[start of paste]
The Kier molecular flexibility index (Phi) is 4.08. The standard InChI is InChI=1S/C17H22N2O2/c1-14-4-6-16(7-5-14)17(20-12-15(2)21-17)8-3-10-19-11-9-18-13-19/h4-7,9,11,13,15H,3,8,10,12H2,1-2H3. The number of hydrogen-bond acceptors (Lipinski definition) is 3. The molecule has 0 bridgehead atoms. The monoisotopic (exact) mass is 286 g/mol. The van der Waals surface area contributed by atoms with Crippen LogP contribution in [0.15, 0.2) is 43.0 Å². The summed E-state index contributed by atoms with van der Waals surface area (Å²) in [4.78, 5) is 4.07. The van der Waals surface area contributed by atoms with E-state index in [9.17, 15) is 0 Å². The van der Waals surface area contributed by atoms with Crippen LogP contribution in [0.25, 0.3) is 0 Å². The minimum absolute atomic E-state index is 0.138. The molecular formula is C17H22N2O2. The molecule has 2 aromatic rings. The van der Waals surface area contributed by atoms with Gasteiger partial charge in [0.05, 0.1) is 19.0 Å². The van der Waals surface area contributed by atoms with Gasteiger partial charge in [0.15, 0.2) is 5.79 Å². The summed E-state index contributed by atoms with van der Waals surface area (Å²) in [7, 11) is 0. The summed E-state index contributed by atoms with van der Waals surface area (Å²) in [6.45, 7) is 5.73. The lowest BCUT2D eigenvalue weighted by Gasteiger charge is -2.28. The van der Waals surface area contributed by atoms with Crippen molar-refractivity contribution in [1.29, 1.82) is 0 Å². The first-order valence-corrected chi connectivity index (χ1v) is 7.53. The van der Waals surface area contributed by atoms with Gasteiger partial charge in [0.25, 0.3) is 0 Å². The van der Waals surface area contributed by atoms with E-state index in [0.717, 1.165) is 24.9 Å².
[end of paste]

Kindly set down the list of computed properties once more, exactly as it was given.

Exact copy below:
The Kier molecular flexibility index (Phi) is 4.08. The standard InChI is InChI=1S/C17H22N2O2/c1-14-4-6-16(7-5-14)17(20-12-15(2)21-17)8-3-10-19-11-9-18-13-19/h4-7,9,11,13,15H,3,8,10,12H2,1-2H3. The number of hydrogen-bond acceptors (Lipinski definition) is 3. The molecule has 0 bridgehead atoms. The monoisotopic (exact) mass is 286 g/mol. The van der Waals surface area contributed by atoms with Crippen LogP contribution in [0.15, 0.2) is 43.0 Å². The summed E-state index contributed by atoms with van der Waals surface area (Å²) in [4.78, 5) is 4.07. The van der Waals surface area contributed by atoms with E-state index in [9.17, 15) is 0 Å². The van der Waals surface area contributed by atoms with Crippen LogP contribution in [0.25, 0.3) is 0 Å². The minimum absolute atomic E-state index is 0.138. The molecular formula is C17H22N2O2. The molecule has 2 aromatic rings. The van der Waals surface area contributed by atoms with Gasteiger partial charge in [0.05, 0.1) is 19.0 Å². The van der Waals surface area contributed by atoms with Gasteiger partial charge in [0.15, 0.2) is 5.79 Å². The summed E-state index contributed by atoms with van der Waals surface area (Å²) in [7, 11) is 0. The summed E-state index contributed by atoms with van der Waals surface area (Å²) in [6.45, 7) is 5.73. The lowest BCUT2D eigenvalue weighted by Gasteiger charge is -2.28. The van der Waals surface area contributed by atoms with Crippen molar-refractivity contribution in [1.29, 1.82) is 0 Å². The first-order valence-corrected chi connectivity index (χ1v) is 7.53. The van der Waals surface area contributed by atoms with Gasteiger partial charge in [0.25, 0.3) is 0 Å². The van der Waals surface area contributed by atoms with E-state index in [0.717, 1.165) is 24.9 Å².